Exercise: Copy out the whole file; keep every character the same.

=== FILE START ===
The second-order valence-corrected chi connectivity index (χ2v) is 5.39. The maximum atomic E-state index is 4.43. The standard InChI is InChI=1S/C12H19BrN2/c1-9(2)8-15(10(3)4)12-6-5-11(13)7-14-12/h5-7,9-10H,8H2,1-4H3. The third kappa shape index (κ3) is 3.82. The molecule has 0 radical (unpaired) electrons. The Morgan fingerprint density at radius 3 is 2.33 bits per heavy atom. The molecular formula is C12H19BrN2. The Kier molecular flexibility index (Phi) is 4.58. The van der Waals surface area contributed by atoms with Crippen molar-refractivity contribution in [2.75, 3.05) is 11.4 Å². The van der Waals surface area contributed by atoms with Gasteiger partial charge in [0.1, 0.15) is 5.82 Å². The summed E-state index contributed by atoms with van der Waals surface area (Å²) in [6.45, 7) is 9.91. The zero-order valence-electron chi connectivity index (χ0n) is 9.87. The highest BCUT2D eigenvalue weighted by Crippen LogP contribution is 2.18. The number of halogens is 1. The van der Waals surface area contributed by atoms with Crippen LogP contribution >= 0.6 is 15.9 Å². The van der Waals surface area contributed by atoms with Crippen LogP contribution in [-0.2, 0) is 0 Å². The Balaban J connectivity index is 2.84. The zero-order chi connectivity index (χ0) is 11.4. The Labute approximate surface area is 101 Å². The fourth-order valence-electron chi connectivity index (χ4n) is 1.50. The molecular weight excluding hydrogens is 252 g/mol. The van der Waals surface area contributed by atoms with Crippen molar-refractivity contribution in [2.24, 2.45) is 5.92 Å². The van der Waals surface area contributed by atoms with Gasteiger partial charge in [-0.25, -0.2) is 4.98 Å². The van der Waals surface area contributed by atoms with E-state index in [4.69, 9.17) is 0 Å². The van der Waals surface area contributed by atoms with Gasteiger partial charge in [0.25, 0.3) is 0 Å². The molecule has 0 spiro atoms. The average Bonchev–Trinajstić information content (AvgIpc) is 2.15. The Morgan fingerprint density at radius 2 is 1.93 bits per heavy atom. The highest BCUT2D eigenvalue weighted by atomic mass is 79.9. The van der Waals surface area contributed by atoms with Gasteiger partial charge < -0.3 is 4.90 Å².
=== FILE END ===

The second-order valence-corrected chi connectivity index (χ2v) is 5.39. The maximum atomic E-state index is 4.43. The standard InChI is InChI=1S/C12H19BrN2/c1-9(2)8-15(10(3)4)12-6-5-11(13)7-14-12/h5-7,9-10H,8H2,1-4H3. The third kappa shape index (κ3) is 3.82. The molecule has 0 radical (unpaired) electrons. The Morgan fingerprint density at radius 3 is 2.33 bits per heavy atom. The molecular formula is C12H19BrN2. The Kier molecular flexibility index (Phi) is 4.58. The van der Waals surface area contributed by atoms with Crippen molar-refractivity contribution in [2.75, 3.05) is 11.4 Å². The van der Waals surface area contributed by atoms with Gasteiger partial charge in [0.1, 0.15) is 5.82 Å². The summed E-state index contributed by atoms with van der Waals surface area (Å²) in [6.45, 7) is 9.91. The zero-order valence-electron chi connectivity index (χ0n) is 9.87. The highest BCUT2D eigenvalue weighted by Crippen LogP contribution is 2.18. The number of halogens is 1. The van der Waals surface area contributed by atoms with Crippen LogP contribution >= 0.6 is 15.9 Å². The van der Waals surface area contributed by atoms with Crippen LogP contribution in [-0.2, 0) is 0 Å². The Balaban J connectivity index is 2.84. The zero-order chi connectivity index (χ0) is 11.4. The Labute approximate surface area is 101 Å². The fourth-order valence-electron chi connectivity index (χ4n) is 1.50. The molecular weight excluding hydrogens is 252 g/mol. The van der Waals surface area contributed by atoms with Crippen molar-refractivity contribution in [2.24, 2.45) is 5.92 Å². The van der Waals surface area contributed by atoms with Gasteiger partial charge in [-0.25, -0.2) is 4.98 Å². The van der Waals surface area contributed by atoms with E-state index in [4.69, 9.17) is 0 Å². The van der Waals surface area contributed by atoms with Gasteiger partial charge in [0.25, 0.3) is 0 Å². The molecule has 0 spiro atoms. The average Bonchev–Trinajstić information content (AvgIpc) is 2.15. The Morgan fingerprint density at radius 2 is 1.93 bits per heavy atom. The highest BCUT2D eigenvalue weighted by atomic mass is 79.9. The van der Waals surface area contributed by atoms with Gasteiger partial charge < -0.3 is 4.90 Å².